Paraguay hasn’t been discovered as a tourist destination yet contrary to its neighbors Brazil and Argentina. So when you visit Paraguay you will immerse yourself in a country without much tourism. Foreign visitors are not very common, English is not spoken anywhere, but the locals are friendly and helpful and if you don’t have a problem to travel on your own and discover hidden treasures not mentioned in guidebooks or the internet you will love Paraguay.
In 1607 Jesuits were sent to Paraguay as missioners and teachers and they constructed the missions like self-sufficient towns across the countryside and used these as the focus for the education of the local Guarani Indians. There was education about culture, society, literacy and agriculture. Today you can still visit the impressive ruins with its baroque architectural details mixed with indigenous bas-relief of animals, fruit, flowers, and saints. The reddish-brown sandstone color of the buildings forms a beautiful contrast to the blue sky and the green forests surrounding the site.
The Jesuit Missions of La Santísima Trinidad de Paraná and Jesús de Tavarangue were declared an UNESCO World Heritage Site in 1993.
Another path to follow is the one of the Franciscan priests who founded the first Franciscan Reduction in Altos in 1580. A second one was established in Itá, one of the pottery towns in 1585, followed soon after by a third reduction in Yaguarón where you can still visit the only complete church left from the period of reductions. Other towns with Franciscan Reductions are Guarambaré, Ypané and Atyrá, Piribebuy, Caazapa and Tobatí.
From 1864/65 to 1870 the bloodiest conflict in Latin American history, the War of the Triple Alliance was fought between Paraguay and the allied countries of Argentina, Brazil, and Uruguay. The National Park Vapor Cué is a museum located near the Yhaguy creek, where the remaining seven ships of the Paraguayan Armed Fleet that participated in the War of 1870 are exhibited. You can see some metallic pieces and objects, flags and photographs from that time, as well.
The park was developed with Spanish assistance and is simple but nicely laid out. It has a monument to the sailors of the Paraguayan Navy and the remains of each boat are clearly labeled and displayed around a large dirt cul-de-sac.
And there are all the other small towns that are filled with history and culture. These towns have maintained their enchantment and if you want to enjoy some peace and quiet in beautiful surroundings you should visit some or all of them.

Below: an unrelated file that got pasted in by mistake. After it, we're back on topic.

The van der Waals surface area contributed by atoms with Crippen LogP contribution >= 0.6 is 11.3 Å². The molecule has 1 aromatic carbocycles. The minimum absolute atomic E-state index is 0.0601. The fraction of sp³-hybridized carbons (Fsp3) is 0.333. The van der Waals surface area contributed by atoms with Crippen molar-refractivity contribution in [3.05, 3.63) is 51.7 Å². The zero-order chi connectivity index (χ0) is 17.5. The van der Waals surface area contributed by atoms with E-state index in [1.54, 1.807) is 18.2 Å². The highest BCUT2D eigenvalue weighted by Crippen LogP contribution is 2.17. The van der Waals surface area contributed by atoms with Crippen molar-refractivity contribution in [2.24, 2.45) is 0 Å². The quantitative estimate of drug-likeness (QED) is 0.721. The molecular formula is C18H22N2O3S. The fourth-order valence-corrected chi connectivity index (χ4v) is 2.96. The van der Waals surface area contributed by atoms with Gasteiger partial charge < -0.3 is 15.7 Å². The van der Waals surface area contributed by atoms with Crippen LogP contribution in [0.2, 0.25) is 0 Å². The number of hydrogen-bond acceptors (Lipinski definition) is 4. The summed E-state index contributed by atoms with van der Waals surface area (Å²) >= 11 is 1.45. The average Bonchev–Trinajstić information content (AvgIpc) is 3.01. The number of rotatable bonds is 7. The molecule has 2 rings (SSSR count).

Areguá is located about 20 km from Asuncion and is right on the Ypacarai Lake, the largest lake in Paraguay. It has beautiful colonial housing throughout the city and the town’s cobblestone streets are lined with pottery shops and art galleries that offer good quality handicrafts.
San Bernardino was founded in 1881 by German immigrants and is a popular holiday resort for people from Greater Asunción during the summer months.
In Concepcion you can visit The Museo del Cuartel de la Villa Real which is full of war memorabilia and historical information from the country and if you want to get in touch with the locals a visit to the market is a must, as you will probably be the only foreigner shopping here.
Villarrica, is called “la ciudad andariega” or the “Walking City” as the city has changed its location seven times since its original foundation in 1570 in order to prevent attacks from bandeirantes, portuguese/brazilian bandits. Today is a college city, particularly the school of medicine. Its cathedral dates from 1873 but the bells are actually a century older, from 1781 and were made in Milan, Italy. The city has several old mansions, some of them private homes and other occupied by private or public institutions.
There are many other places to visit in Paraguay, and if you like to leave all the touristy places behind Paraguay is the place to travel to.
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